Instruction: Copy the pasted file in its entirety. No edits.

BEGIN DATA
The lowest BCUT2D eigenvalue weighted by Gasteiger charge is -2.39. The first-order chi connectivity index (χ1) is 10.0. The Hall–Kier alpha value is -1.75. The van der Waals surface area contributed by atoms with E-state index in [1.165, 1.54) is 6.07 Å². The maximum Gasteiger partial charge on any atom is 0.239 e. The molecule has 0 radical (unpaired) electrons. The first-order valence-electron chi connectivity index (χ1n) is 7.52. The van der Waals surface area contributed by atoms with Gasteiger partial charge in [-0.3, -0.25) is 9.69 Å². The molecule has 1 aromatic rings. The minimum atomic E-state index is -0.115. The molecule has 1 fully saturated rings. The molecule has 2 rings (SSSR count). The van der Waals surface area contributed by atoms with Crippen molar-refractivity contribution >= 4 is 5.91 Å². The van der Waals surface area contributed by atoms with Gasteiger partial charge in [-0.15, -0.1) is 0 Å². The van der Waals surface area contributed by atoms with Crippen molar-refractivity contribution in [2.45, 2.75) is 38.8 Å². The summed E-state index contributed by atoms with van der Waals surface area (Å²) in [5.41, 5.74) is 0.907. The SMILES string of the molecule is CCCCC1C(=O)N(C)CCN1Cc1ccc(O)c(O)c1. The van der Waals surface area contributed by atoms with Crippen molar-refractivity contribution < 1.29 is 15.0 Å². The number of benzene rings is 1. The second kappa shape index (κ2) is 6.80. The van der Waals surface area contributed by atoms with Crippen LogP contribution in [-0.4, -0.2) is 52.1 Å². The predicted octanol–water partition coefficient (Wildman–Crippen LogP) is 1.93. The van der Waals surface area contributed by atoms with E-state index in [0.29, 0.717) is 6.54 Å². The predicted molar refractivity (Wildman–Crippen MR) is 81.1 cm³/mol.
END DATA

The lowest BCUT2D eigenvalue weighted by Gasteiger charge is -2.39. The first-order chi connectivity index (χ1) is 10.0. The Hall–Kier alpha value is -1.75. The van der Waals surface area contributed by atoms with E-state index in [1.165, 1.54) is 6.07 Å². The maximum Gasteiger partial charge on any atom is 0.239 e. The molecule has 0 radical (unpaired) electrons. The first-order valence-electron chi connectivity index (χ1n) is 7.52. The van der Waals surface area contributed by atoms with Gasteiger partial charge in [-0.3, -0.25) is 9.69 Å². The molecule has 1 aromatic rings. The minimum atomic E-state index is -0.115. The molecule has 1 fully saturated rings. The molecule has 2 rings (SSSR count). The van der Waals surface area contributed by atoms with Crippen molar-refractivity contribution >= 4 is 5.91 Å². The van der Waals surface area contributed by atoms with Gasteiger partial charge in [-0.15, -0.1) is 0 Å². The van der Waals surface area contributed by atoms with Crippen molar-refractivity contribution in [2.45, 2.75) is 38.8 Å². The summed E-state index contributed by atoms with van der Waals surface area (Å²) in [5.41, 5.74) is 0.907. The SMILES string of the molecule is CCCCC1C(=O)N(C)CCN1Cc1ccc(O)c(O)c1. The van der Waals surface area contributed by atoms with Crippen molar-refractivity contribution < 1.29 is 15.0 Å². The number of benzene rings is 1. The second kappa shape index (κ2) is 6.80. The van der Waals surface area contributed by atoms with Crippen LogP contribution in [-0.4, -0.2) is 52.1 Å². The predicted octanol–water partition coefficient (Wildman–Crippen LogP) is 1.93. The van der Waals surface area contributed by atoms with E-state index in [0.29, 0.717) is 6.54 Å². The predicted molar refractivity (Wildman–Crippen MR) is 81.1 cm³/mol.